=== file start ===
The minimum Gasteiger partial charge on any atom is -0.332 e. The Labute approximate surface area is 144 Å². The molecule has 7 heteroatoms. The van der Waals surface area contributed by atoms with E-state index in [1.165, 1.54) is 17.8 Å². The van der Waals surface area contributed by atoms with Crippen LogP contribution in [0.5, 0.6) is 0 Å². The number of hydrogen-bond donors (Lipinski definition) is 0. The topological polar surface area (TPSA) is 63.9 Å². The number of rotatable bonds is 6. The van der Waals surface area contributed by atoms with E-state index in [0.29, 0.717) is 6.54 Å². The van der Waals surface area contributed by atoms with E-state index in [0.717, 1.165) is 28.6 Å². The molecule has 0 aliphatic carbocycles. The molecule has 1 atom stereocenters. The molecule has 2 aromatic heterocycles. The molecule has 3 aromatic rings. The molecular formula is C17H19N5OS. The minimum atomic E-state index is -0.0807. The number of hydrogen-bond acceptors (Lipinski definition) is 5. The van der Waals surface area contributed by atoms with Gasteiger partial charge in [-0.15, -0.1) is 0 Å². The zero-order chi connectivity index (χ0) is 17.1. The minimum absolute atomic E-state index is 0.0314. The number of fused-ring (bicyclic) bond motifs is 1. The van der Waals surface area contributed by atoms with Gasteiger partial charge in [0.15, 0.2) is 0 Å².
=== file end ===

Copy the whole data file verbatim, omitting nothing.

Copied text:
The minimum Gasteiger partial charge on any atom is -0.332 e. The Labute approximate surface area is 144 Å². The molecule has 7 heteroatoms. The van der Waals surface area contributed by atoms with E-state index in [1.165, 1.54) is 17.8 Å². The van der Waals surface area contributed by atoms with Crippen LogP contribution in [0.5, 0.6) is 0 Å². The number of hydrogen-bond donors (Lipinski definition) is 0. The topological polar surface area (TPSA) is 63.9 Å². The number of rotatable bonds is 6. The van der Waals surface area contributed by atoms with E-state index in [0.29, 0.717) is 6.54 Å². The van der Waals surface area contributed by atoms with E-state index in [0.717, 1.165) is 28.6 Å². The molecule has 0 aliphatic carbocycles. The molecule has 1 atom stereocenters. The molecule has 2 aromatic heterocycles. The molecule has 3 aromatic rings. The molecular formula is C17H19N5OS. The minimum atomic E-state index is -0.0807. The number of hydrogen-bond acceptors (Lipinski definition) is 5. The van der Waals surface area contributed by atoms with Gasteiger partial charge in [-0.15, -0.1) is 0 Å². The zero-order chi connectivity index (χ0) is 17.1. The minimum absolute atomic E-state index is 0.0314. The number of fused-ring (bicyclic) bond motifs is 1. The van der Waals surface area contributed by atoms with Gasteiger partial charge in [0.15, 0.2) is 0 Å².